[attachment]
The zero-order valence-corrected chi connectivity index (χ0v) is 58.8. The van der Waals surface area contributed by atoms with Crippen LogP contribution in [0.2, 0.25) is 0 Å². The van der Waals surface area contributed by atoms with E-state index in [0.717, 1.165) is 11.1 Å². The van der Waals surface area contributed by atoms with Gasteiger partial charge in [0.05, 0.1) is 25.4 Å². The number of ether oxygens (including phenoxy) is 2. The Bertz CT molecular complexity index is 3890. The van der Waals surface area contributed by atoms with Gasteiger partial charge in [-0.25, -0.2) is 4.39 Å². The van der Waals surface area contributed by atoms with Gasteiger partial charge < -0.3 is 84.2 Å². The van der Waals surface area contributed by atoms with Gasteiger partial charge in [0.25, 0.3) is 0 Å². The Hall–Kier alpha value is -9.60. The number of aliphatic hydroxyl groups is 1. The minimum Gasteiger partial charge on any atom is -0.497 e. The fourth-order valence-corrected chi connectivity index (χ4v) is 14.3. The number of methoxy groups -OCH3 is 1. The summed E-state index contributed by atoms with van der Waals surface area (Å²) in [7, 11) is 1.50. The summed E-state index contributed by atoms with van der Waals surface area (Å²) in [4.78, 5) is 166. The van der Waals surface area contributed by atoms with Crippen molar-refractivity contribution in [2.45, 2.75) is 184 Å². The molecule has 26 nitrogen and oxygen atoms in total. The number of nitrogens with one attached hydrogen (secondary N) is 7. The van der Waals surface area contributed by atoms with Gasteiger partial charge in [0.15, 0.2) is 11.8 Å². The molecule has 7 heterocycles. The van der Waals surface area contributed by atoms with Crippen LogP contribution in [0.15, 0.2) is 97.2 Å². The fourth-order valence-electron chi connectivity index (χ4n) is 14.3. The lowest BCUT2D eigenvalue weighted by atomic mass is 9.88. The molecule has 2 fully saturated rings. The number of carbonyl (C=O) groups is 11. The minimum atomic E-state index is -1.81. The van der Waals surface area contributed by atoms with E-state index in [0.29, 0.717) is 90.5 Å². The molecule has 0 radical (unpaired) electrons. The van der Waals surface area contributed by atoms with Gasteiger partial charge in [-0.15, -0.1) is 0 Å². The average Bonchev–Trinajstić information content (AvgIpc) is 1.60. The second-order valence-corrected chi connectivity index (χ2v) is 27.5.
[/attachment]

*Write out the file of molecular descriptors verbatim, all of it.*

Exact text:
The zero-order valence-corrected chi connectivity index (χ0v) is 58.8. The van der Waals surface area contributed by atoms with Crippen LogP contribution in [0.2, 0.25) is 0 Å². The van der Waals surface area contributed by atoms with E-state index in [0.717, 1.165) is 11.1 Å². The van der Waals surface area contributed by atoms with Gasteiger partial charge in [0.05, 0.1) is 25.4 Å². The number of ether oxygens (including phenoxy) is 2. The Bertz CT molecular complexity index is 3890. The van der Waals surface area contributed by atoms with Gasteiger partial charge in [-0.25, -0.2) is 4.39 Å². The van der Waals surface area contributed by atoms with Gasteiger partial charge < -0.3 is 84.2 Å². The van der Waals surface area contributed by atoms with Gasteiger partial charge in [0.25, 0.3) is 0 Å². The Hall–Kier alpha value is -9.60. The number of aliphatic hydroxyl groups is 1. The minimum Gasteiger partial charge on any atom is -0.497 e. The fourth-order valence-corrected chi connectivity index (χ4v) is 14.3. The number of methoxy groups -OCH3 is 1. The summed E-state index contributed by atoms with van der Waals surface area (Å²) in [7, 11) is 1.50. The summed E-state index contributed by atoms with van der Waals surface area (Å²) in [4.78, 5) is 166. The van der Waals surface area contributed by atoms with Crippen molar-refractivity contribution in [2.45, 2.75) is 184 Å². The molecule has 26 nitrogen and oxygen atoms in total. The number of nitrogens with one attached hydrogen (secondary N) is 7. The van der Waals surface area contributed by atoms with Gasteiger partial charge in [0.15, 0.2) is 11.8 Å². The molecule has 7 heterocycles. The van der Waals surface area contributed by atoms with Crippen LogP contribution in [0.15, 0.2) is 97.2 Å². The fourth-order valence-electron chi connectivity index (χ4n) is 14.3. The lowest BCUT2D eigenvalue weighted by atomic mass is 9.88. The molecule has 2 fully saturated rings. The number of carbonyl (C=O) groups is 11. The minimum atomic E-state index is -1.81. The van der Waals surface area contributed by atoms with E-state index in [0.29, 0.717) is 90.5 Å². The molecule has 0 radical (unpaired) electrons. The van der Waals surface area contributed by atoms with Gasteiger partial charge in [-0.15, -0.1) is 0 Å². The average Bonchev–Trinajstić information content (AvgIpc) is 1.60. The second-order valence-corrected chi connectivity index (χ2v) is 27.5.